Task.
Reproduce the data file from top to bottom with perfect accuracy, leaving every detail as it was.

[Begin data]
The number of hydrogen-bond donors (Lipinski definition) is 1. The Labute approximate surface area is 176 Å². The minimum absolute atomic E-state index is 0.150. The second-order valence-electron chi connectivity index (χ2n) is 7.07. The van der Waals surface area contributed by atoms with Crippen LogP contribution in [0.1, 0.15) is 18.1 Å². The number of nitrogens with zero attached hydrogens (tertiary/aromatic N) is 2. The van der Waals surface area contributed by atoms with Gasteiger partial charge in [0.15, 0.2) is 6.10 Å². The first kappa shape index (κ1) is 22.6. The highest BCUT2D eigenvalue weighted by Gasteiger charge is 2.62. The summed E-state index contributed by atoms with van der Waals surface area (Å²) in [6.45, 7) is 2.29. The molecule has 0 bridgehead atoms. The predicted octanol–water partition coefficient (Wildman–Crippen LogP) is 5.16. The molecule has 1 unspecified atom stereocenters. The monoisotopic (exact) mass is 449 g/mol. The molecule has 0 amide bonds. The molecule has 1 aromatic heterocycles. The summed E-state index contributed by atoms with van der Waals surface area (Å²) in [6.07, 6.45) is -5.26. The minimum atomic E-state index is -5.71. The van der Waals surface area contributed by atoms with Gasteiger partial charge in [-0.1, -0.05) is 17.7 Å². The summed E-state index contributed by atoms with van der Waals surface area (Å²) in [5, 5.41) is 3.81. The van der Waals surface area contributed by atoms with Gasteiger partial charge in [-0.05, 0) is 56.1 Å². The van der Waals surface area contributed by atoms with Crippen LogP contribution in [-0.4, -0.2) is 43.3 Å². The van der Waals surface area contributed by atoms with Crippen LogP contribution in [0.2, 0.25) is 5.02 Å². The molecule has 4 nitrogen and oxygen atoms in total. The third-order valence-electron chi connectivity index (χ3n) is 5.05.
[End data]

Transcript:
The number of hydrogen-bond donors (Lipinski definition) is 1. The Labute approximate surface area is 176 Å². The minimum absolute atomic E-state index is 0.150. The second-order valence-electron chi connectivity index (χ2n) is 7.07. The van der Waals surface area contributed by atoms with Crippen LogP contribution in [0.1, 0.15) is 18.1 Å². The number of nitrogens with zero attached hydrogens (tertiary/aromatic N) is 2. The van der Waals surface area contributed by atoms with Gasteiger partial charge in [0.15, 0.2) is 6.10 Å². The first kappa shape index (κ1) is 22.6. The highest BCUT2D eigenvalue weighted by Gasteiger charge is 2.62. The summed E-state index contributed by atoms with van der Waals surface area (Å²) in [6.45, 7) is 2.29. The molecule has 0 bridgehead atoms. The predicted octanol–water partition coefficient (Wildman–Crippen LogP) is 5.16. The molecule has 1 unspecified atom stereocenters. The monoisotopic (exact) mass is 449 g/mol. The molecule has 0 amide bonds. The molecule has 1 aromatic heterocycles. The summed E-state index contributed by atoms with van der Waals surface area (Å²) in [6.07, 6.45) is -5.26. The minimum atomic E-state index is -5.71. The van der Waals surface area contributed by atoms with Gasteiger partial charge in [-0.1, -0.05) is 17.7 Å². The summed E-state index contributed by atoms with van der Waals surface area (Å²) in [5, 5.41) is 3.81. The van der Waals surface area contributed by atoms with Gasteiger partial charge in [-0.05, 0) is 56.1 Å². The van der Waals surface area contributed by atoms with Crippen LogP contribution in [-0.4, -0.2) is 43.3 Å². The van der Waals surface area contributed by atoms with Crippen LogP contribution in [0.2, 0.25) is 5.02 Å². The molecule has 4 nitrogen and oxygen atoms in total. The third-order valence-electron chi connectivity index (χ3n) is 5.05.